4. Systems thinking: a community is not just the community or even just the process. It is also its inputs and outputs. Close these loops! Within every challenge lies an opportunity. Turn waste into compost. Turn roofs into rainwater collectors. Turn solutions into tools for others to use to liberate themselves like we have.

What are the major problems we face in our communities today?

The lack of sufficient affordable housing is widespread and pervasive despite the fact that there are plenty of homes to house everyone. Affordable housing does not exist for most people, and can not exist under capitalism.

Poverty is widespread and pervasive and forms the foundation for most social problems because of strain and lack of access to vital resources like food, clean water, healthcare and education. Poverty is the result of a flawed system which combines two unjust circumstances: pay-to-live and lack-of-opportunity.

Hunger is widespread and pervasive despite the fact that we grow plenty of food to feed everyone and most food that is grown goes to waste rather than to feeding hungry people.

Along with hunger goes access to clean water; most people around the world and many people across America have no access to clean water, despite the fact that there is more than enough clean water for everyone. Instead of building pipelines to bring that water to those who need it, we build pipelines to bring oil from those same areas in order to further pollute the world instead of providing for the basic needs of the people.

The fact that so many people’s basic needs are not met by the system prevents those people from self-actualizing and reaching their full potential. The cost of this failure to society and individuals is incalculable.

What would be a better way of doing communities?

A good community is one that continuously develops itself as a sustainable city which meets the basic needs of all its members and provides them with the tools and resources they need to self-actualize and go on to do whatever they want to do with their lives. (Food, water, housing, electricity, internet access, healthcare)

A sustainable community meets the needs of the present without compromising the needs of the future. (Brundtland)

A good community is just by design, providing additional help to those who need it.

A good community is resilient, planning to survive the coming disasters in an uncertain future with a collapsing biosphere.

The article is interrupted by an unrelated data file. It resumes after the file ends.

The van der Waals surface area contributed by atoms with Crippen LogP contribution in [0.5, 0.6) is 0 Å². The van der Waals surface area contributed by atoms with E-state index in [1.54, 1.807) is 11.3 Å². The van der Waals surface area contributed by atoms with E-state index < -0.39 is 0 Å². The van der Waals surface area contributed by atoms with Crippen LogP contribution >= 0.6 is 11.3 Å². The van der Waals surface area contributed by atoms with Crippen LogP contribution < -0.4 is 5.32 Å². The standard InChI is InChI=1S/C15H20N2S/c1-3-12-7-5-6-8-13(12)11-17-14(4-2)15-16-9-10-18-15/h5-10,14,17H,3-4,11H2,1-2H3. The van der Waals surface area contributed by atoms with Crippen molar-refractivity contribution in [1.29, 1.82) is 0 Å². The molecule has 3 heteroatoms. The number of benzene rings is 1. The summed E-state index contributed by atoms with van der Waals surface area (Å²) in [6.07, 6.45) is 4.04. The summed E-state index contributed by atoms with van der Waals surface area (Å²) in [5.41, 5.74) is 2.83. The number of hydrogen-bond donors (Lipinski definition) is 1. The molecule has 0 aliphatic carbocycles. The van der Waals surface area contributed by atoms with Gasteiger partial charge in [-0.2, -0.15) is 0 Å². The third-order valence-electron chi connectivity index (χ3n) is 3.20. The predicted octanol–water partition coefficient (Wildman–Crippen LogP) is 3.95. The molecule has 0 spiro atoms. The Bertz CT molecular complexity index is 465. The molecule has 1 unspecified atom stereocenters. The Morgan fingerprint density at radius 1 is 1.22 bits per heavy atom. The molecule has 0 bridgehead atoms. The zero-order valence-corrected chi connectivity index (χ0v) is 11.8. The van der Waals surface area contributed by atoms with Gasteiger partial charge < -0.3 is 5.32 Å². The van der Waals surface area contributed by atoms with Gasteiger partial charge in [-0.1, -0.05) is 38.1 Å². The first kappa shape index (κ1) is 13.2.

A good community is one where everyone strives to work fewer hours and consume less resources (electricity, water, food, etc). Well-being and quality of life become the objectives rather than infinitely-increasing productivity (GPD, fiscal growth, etc). Raworth and others call this concept de-growth.

A good community is one where the community owns the land together and makes careful decisions about its use, rather than giving land to capitalists who displace the poor and members of minority groups.

A good community is one where decision making is transparent and inclusive, requiring the consent of the people in the community.

A good community is one where community goals and priorities align closely with things like the sustainable development goals, the doughnut economics model, planned resiliency, arcology, and permaculture.

A good community uses domes, greenhouses, aquaculture, and other methods for producing the maximum amount of nutrient-dense food with the minimum amount of labor.

A good community works to spread its ideas by starting new communities elsewhere and sharing lessons learned.

What advantages would such a community have?

A community such as I have outlined would have many natural advantages. Perhaps the most significant is resiliency; the community would be able to survive unexpected disasters and stressors.

Such a community would be able to devote a significant portion of its time and resources to fulfilling its own needs and the needs of its neighbors.

One easy way to bring money in is by doing what Taos, Arcosanti, and Biosphere 2 have done; bring people to visit and learn about the results of the argument we are making. Have camping and events, bus people in from major cities, give tours and talks, and take other steps to spread the ideas that will change and improve communities everywhere.

Additionally there are a huge number of natural advantages and opportunities for producing goods and services which allow others to adopt similar positive change in their own communities. For example food, water, reusable containers, low-impact soaps and sustainable cleaning products, etc.